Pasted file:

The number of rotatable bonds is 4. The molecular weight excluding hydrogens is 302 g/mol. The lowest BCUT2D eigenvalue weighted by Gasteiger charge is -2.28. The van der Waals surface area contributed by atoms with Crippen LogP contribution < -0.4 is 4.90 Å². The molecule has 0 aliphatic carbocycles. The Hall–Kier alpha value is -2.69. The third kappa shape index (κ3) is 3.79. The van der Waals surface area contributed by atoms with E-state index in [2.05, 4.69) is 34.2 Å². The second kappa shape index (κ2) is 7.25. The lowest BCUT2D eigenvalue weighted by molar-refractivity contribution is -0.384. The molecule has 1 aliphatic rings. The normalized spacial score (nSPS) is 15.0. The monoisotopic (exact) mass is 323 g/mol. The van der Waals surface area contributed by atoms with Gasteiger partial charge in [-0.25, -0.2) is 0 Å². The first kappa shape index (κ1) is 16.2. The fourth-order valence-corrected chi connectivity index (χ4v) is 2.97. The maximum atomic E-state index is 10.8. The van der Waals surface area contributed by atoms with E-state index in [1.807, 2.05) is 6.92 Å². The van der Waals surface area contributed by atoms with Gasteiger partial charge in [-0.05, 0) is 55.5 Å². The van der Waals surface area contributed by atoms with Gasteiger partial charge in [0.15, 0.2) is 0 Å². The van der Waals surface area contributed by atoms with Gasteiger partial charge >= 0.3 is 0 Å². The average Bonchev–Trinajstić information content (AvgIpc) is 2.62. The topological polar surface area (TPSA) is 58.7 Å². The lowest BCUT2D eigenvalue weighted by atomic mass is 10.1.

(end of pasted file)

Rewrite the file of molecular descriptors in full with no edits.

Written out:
The number of rotatable bonds is 4. The molecular weight excluding hydrogens is 302 g/mol. The lowest BCUT2D eigenvalue weighted by Gasteiger charge is -2.28. The van der Waals surface area contributed by atoms with Crippen LogP contribution < -0.4 is 4.90 Å². The molecule has 0 aliphatic carbocycles. The Hall–Kier alpha value is -2.69. The third kappa shape index (κ3) is 3.79. The van der Waals surface area contributed by atoms with E-state index in [2.05, 4.69) is 34.2 Å². The second kappa shape index (κ2) is 7.25. The lowest BCUT2D eigenvalue weighted by molar-refractivity contribution is -0.384. The molecule has 1 aliphatic rings. The normalized spacial score (nSPS) is 15.0. The monoisotopic (exact) mass is 323 g/mol. The van der Waals surface area contributed by atoms with Gasteiger partial charge in [-0.25, -0.2) is 0 Å². The first kappa shape index (κ1) is 16.2. The fourth-order valence-corrected chi connectivity index (χ4v) is 2.97. The maximum atomic E-state index is 10.8. The van der Waals surface area contributed by atoms with E-state index in [1.807, 2.05) is 6.92 Å². The van der Waals surface area contributed by atoms with Gasteiger partial charge in [-0.05, 0) is 55.5 Å². The van der Waals surface area contributed by atoms with Gasteiger partial charge in [0.15, 0.2) is 0 Å². The van der Waals surface area contributed by atoms with Gasteiger partial charge >= 0.3 is 0 Å². The average Bonchev–Trinajstić information content (AvgIpc) is 2.62. The topological polar surface area (TPSA) is 58.7 Å². The lowest BCUT2D eigenvalue weighted by atomic mass is 10.1.